Japanese insurers are looking for merger and acquisition (M&A) targets in neighbouring Asian markets, including China, according to members of the insurance and banking sectors.
To offset stagnation in their home market, Japanese insurers have spent over US$50 billion in acquisitions over the past five years, Reuters reported. This has led to the Japanese insurance sector becoming the second-largest buyer of insurance assets globally.
With Beijing set to allow foreign entities to own majority stakes in insurance joint ventures, Japanese insurers will surely set their sights on their giant neighbouring market, which is now the third-largest in the world. Foreign companies can now fully own non-life insurance ventures in the country, with France’s AXA buying out the remaining 50% of shares in AXA Tianping Property & Casualty Insurance Company.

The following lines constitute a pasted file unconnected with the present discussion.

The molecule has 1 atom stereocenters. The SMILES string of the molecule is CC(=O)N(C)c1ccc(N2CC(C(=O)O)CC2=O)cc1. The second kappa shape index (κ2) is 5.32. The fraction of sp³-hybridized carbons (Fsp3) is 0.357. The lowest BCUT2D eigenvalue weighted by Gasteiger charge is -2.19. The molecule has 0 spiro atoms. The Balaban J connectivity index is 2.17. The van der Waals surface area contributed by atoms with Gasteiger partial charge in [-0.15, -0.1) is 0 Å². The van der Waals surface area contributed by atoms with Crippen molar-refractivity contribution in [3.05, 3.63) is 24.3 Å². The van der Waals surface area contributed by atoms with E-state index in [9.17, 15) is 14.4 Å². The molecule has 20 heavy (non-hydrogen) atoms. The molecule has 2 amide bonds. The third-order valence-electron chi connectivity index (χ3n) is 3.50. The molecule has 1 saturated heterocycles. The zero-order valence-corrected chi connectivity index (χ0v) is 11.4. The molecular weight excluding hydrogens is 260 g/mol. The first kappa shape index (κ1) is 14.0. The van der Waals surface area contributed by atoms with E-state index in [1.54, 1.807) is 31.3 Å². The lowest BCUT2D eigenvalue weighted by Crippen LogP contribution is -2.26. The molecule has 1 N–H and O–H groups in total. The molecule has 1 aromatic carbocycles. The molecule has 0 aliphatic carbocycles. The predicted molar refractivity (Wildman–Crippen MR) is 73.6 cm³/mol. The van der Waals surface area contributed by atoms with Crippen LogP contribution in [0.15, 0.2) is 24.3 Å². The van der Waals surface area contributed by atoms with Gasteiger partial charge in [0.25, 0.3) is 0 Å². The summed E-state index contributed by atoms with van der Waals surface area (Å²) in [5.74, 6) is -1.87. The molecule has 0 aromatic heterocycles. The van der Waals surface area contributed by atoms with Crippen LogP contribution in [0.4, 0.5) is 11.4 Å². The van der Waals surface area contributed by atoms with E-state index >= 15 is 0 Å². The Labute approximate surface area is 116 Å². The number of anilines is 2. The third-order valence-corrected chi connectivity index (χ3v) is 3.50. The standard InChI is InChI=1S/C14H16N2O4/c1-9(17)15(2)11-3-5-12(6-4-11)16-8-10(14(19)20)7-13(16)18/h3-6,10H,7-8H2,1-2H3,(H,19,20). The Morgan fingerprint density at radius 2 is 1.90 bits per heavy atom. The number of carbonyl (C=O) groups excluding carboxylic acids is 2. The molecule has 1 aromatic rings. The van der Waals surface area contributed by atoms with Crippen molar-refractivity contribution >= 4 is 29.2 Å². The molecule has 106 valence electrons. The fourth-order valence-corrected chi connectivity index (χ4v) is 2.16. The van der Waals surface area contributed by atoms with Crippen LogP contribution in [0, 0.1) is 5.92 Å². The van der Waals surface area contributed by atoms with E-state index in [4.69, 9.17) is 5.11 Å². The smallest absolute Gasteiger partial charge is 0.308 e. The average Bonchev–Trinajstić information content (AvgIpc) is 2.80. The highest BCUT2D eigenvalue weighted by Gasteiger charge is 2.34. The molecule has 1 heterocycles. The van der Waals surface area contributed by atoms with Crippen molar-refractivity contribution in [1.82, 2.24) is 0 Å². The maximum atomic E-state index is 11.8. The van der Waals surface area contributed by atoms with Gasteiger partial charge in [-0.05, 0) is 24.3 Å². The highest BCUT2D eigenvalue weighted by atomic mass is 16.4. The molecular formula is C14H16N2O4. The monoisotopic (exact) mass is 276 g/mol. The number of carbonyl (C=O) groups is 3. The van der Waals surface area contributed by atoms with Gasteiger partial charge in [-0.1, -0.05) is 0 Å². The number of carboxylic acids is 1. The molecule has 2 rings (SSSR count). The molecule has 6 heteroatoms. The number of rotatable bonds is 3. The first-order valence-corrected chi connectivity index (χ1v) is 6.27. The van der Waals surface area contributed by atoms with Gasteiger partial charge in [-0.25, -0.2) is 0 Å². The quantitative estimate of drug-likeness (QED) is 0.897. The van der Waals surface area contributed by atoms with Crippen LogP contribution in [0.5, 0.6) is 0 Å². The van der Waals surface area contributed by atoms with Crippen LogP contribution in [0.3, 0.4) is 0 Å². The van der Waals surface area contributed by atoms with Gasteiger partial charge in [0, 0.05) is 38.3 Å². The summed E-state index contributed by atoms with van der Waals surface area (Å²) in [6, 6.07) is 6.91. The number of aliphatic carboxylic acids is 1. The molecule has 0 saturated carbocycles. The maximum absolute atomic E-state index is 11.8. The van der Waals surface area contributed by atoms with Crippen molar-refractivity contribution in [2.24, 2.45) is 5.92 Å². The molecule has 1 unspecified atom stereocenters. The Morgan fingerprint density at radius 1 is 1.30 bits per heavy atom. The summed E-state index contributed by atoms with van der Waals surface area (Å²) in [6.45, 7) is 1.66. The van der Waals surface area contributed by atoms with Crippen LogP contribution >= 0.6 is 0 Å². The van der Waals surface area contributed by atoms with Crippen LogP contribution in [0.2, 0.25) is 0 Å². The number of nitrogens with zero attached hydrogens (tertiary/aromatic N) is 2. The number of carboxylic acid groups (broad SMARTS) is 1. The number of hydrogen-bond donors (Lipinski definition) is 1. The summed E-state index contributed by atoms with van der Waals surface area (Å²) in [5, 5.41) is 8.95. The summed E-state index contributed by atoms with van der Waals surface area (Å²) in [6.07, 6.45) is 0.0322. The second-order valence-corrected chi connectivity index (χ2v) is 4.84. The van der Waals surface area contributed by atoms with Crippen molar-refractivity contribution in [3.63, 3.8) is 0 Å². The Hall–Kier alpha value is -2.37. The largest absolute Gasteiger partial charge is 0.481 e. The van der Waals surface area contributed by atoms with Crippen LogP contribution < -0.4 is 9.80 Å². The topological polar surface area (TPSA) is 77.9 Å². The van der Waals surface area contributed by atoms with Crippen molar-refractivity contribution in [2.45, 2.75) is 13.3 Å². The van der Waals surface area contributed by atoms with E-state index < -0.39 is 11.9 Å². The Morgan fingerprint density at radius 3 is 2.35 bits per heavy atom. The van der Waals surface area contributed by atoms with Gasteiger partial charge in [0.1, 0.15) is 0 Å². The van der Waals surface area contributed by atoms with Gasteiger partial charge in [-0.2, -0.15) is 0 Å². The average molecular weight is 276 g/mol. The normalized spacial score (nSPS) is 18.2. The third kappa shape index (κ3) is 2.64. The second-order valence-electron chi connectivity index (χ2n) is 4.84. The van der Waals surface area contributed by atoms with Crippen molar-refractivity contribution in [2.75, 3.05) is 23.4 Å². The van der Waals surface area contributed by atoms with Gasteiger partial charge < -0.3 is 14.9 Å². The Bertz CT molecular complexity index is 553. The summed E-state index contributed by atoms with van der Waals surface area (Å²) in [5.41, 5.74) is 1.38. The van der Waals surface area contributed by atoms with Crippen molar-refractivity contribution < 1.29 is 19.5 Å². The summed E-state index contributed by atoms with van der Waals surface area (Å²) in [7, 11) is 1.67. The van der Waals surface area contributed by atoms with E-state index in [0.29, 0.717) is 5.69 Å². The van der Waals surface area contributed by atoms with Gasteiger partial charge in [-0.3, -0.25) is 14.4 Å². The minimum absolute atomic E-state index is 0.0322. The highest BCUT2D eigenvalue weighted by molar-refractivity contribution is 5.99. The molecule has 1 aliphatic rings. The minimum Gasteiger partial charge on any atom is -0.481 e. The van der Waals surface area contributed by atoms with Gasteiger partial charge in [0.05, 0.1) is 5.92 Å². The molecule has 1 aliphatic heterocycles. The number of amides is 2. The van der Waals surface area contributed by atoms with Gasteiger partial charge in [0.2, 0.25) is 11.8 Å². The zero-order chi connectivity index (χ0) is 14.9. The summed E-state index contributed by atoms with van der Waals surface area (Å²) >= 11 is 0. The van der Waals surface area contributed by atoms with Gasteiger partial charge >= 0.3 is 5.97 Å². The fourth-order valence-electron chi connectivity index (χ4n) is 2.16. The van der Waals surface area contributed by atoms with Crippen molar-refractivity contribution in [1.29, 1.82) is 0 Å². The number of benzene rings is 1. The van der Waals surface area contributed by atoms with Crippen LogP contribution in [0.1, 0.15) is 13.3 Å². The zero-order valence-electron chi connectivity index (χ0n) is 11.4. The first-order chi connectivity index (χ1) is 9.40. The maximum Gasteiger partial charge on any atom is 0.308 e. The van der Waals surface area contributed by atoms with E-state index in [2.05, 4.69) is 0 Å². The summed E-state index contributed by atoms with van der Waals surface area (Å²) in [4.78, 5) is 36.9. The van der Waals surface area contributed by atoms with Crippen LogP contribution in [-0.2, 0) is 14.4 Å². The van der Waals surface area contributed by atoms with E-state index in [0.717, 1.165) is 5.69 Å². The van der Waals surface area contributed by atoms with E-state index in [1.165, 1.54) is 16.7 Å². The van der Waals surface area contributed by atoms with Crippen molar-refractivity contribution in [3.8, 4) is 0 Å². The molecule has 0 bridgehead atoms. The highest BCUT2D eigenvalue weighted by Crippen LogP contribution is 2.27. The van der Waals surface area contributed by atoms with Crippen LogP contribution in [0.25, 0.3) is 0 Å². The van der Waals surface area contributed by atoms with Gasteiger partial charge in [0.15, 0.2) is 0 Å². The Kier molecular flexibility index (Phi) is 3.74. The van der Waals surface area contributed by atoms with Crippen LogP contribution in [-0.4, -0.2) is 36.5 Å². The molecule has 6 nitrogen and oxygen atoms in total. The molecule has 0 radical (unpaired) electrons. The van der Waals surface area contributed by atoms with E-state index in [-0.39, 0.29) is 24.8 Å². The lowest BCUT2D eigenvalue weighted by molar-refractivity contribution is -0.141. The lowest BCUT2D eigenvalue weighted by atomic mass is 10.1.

“Now finally with the easing of foreign shareholding, [Japanese insurers] would jump in,” Linda Sun-Mattison, an Asian insurance analyst at Bernstein, told Reuters. “China is probably the biggest opportunity in the life insurance sector.”
In anticipation of the move, Mitsui Sumitomo Insurance agreed to purchase Commonwealth Bank of Australia’s 37.5% stake in BoComm Life for U$477 million in May 2018. Meanwhile, bankers working with Japanese insurers said that more firms, such as Dai-ichi Life and Sompo, may be looking to follow suit.
China has also promised to abolish the foreign ownership limit in life insurance ventures in three years, which could also trigger another wave of investment.